Social media has negative impact on workplace productivity: study

Social media has negative impact on workplace productivity: study

Shows 48 per cent of Australians uneasy with social media penetration in workplace

Fourty-eight per cent of Australians have indicated that social media has a negative impact on workplace productivity, according to the latest survey results from global workforce solution provider, Kelly Services.

Its annual Kelly Global Workforce Index polled 170,000 people from the US, Asia-Pacific, Europe, the Middle East and Africa and found that 59 per cent of respondents said mixing personal and professional connections through social media can cause problems in the workplace.

While social media is gaining a firm foothold in Australian workplaces, only 18 per cent of employees approve of personal social media use while at work, seeing it as disruptive to workplace harmony.

“For many workers, social media has become almost an entitlement, but there is nervousness about the pitfalls if the personal and professional worlds of social media are allowed to intermingle,” Kelly Services Australia managing director, Karen Colfer, claimed.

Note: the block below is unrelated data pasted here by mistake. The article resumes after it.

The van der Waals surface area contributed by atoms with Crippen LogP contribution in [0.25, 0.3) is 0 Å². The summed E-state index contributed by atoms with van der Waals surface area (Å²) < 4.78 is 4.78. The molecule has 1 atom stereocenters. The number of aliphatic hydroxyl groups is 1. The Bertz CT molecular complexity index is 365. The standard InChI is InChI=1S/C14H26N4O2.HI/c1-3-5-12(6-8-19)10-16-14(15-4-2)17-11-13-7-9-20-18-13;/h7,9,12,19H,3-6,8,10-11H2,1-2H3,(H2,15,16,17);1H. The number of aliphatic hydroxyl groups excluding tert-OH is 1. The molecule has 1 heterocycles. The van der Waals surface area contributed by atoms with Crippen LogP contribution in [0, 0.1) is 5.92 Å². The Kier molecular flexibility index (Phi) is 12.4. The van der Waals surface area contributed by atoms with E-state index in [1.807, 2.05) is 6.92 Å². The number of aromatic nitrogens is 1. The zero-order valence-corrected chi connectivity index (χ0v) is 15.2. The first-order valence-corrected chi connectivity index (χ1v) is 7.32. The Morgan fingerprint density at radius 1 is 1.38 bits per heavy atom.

The survey also indicated employees with professional and technical skill sets feel it is acceptable to use social media for personal use when at work (23 per cent) compared to those with non-qualified skill sets (12 per cent).

Other findings from the study include:

  • Gen Y topped the list in saying it is acceptable to use social media for personal use while at work (18 per cent), compared with 17 per cent of Gen X and 11 per cent of Baby Boomers.
  • Only 21 per cent felt it is acceptable to share opinions about work with friends and colleagues on social media
  • Six per cent of respondents have been told to stop using social media at work
  • However, 21 per cent believe it’s important for their employer organisation to have a social media presence

“The reality is that the spread of social media in the workplace is occurring faster than any rules designed to manage it. While many employees are quick to see the benefits, employers and managers are still grappling with a host of complex issues relating to privacy, monitoring and access to sensitive business information,” Colfer said.

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